However, Business Week notes that overall, Obama’s proposed education plan has experienced more success in receiving bipartisan support than have his proposals concerning health care or the economy.

Speaking to the Christian Science Monitor, Michael Petrilli, a vice president at the Thomas B. Fordham Institute who served in the Education Department during George W. Bush’s first term, said that President Obama’s proposed changes will turn more control back to districts and states, which is usually what Republicans want.

Teachers’ Unions Concerned that Plan Will Place Unfair Burdens on Teachers
Randi Weingarten, president of the national teachers’ union American Federation of Teachers, told the New York Times that “From everything that we’ve seen, this blueprint places 100 percent of the responsibility on teachers and gives them zero percent of the authority.”

Some Democrats Concerned about Losing Focus on Achievement Gap

Some Democrats are concerned that the new incarnation of No Child Left Behind will fail to address the achievement gap that exists between African-American and Hispanic students and their Caucasian counterparts. The current version of NCLB was designed to address the achievement gap, but the new version places less emphasis on the achievement gap and more emphasis on preparing every American student for either college or a career.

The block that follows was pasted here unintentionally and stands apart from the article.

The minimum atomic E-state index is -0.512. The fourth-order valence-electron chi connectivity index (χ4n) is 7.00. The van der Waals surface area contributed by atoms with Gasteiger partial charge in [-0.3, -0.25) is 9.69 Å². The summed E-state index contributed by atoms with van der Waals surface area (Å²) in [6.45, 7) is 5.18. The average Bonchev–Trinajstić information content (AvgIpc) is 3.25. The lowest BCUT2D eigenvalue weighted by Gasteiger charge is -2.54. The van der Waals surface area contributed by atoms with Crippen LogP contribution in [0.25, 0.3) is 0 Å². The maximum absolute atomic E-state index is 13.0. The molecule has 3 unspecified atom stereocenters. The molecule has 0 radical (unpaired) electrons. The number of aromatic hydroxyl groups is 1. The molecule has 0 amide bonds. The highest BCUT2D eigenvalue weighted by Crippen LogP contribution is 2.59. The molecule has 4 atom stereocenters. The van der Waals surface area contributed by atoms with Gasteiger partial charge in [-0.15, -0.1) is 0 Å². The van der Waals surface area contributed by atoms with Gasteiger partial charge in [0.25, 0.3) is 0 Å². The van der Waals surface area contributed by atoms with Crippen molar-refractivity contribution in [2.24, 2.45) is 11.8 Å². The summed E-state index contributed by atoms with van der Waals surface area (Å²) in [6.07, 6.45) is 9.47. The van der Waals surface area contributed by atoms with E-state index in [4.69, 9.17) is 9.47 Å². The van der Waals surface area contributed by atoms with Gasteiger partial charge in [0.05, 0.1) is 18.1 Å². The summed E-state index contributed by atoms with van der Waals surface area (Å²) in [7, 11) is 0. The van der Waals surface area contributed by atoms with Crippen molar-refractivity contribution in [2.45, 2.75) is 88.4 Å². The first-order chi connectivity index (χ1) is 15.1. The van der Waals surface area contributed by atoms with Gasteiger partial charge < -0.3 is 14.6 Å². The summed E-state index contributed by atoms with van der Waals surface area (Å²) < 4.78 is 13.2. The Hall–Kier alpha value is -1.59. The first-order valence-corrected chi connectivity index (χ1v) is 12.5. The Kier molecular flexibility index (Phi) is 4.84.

Speaking to the New York Times, Christopher Edley Jr., dean of Boalt Law School at University of California, Berkeley, and a former official in the Clinton administration, said, “I worry about retreating from the notion of quality education as a civil right.”

These are certainly interesting times for public education, and while we may be leaving NCLB behind, we will be welcoming new policies that will hopefully improve our children’s education.